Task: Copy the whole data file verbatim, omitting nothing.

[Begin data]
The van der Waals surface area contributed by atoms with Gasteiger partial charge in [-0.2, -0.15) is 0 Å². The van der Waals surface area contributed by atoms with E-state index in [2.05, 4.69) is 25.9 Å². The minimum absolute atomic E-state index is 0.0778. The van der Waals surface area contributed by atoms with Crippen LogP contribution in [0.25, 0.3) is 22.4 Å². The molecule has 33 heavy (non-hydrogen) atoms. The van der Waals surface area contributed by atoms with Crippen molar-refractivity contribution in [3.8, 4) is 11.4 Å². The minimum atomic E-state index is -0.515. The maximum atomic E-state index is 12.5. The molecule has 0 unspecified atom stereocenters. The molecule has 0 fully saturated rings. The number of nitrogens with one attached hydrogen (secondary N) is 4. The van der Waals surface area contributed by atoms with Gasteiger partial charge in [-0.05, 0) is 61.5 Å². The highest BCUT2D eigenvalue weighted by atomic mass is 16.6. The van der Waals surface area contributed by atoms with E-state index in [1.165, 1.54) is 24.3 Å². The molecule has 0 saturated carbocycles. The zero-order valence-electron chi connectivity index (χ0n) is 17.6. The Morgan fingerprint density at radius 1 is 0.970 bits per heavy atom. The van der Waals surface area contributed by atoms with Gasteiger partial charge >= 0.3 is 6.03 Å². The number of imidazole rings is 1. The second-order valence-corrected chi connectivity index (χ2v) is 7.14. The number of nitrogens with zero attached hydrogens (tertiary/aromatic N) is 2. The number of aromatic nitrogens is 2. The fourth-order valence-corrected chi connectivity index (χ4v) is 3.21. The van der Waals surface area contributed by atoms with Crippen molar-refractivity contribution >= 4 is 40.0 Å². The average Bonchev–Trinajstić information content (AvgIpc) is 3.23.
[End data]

The van der Waals surface area contributed by atoms with Gasteiger partial charge in [-0.2, -0.15) is 0 Å². The van der Waals surface area contributed by atoms with E-state index in [2.05, 4.69) is 25.9 Å². The minimum absolute atomic E-state index is 0.0778. The van der Waals surface area contributed by atoms with Crippen LogP contribution in [0.25, 0.3) is 22.4 Å². The molecule has 33 heavy (non-hydrogen) atoms. The van der Waals surface area contributed by atoms with Crippen molar-refractivity contribution in [3.8, 4) is 11.4 Å². The minimum atomic E-state index is -0.515. The maximum atomic E-state index is 12.5. The molecule has 0 unspecified atom stereocenters. The molecule has 0 fully saturated rings. The number of nitrogens with one attached hydrogen (secondary N) is 4. The van der Waals surface area contributed by atoms with Gasteiger partial charge in [-0.05, 0) is 61.5 Å². The highest BCUT2D eigenvalue weighted by atomic mass is 16.6. The van der Waals surface area contributed by atoms with E-state index in [1.165, 1.54) is 24.3 Å². The molecule has 0 saturated carbocycles. The zero-order valence-electron chi connectivity index (χ0n) is 17.6. The Morgan fingerprint density at radius 1 is 0.970 bits per heavy atom. The van der Waals surface area contributed by atoms with Gasteiger partial charge >= 0.3 is 6.03 Å². The number of imidazole rings is 1. The second-order valence-corrected chi connectivity index (χ2v) is 7.14. The number of nitrogens with zero attached hydrogens (tertiary/aromatic N) is 2. The number of aromatic nitrogens is 2. The fourth-order valence-corrected chi connectivity index (χ4v) is 3.21. The van der Waals surface area contributed by atoms with Crippen molar-refractivity contribution >= 4 is 40.0 Å². The average Bonchev–Trinajstić information content (AvgIpc) is 3.23.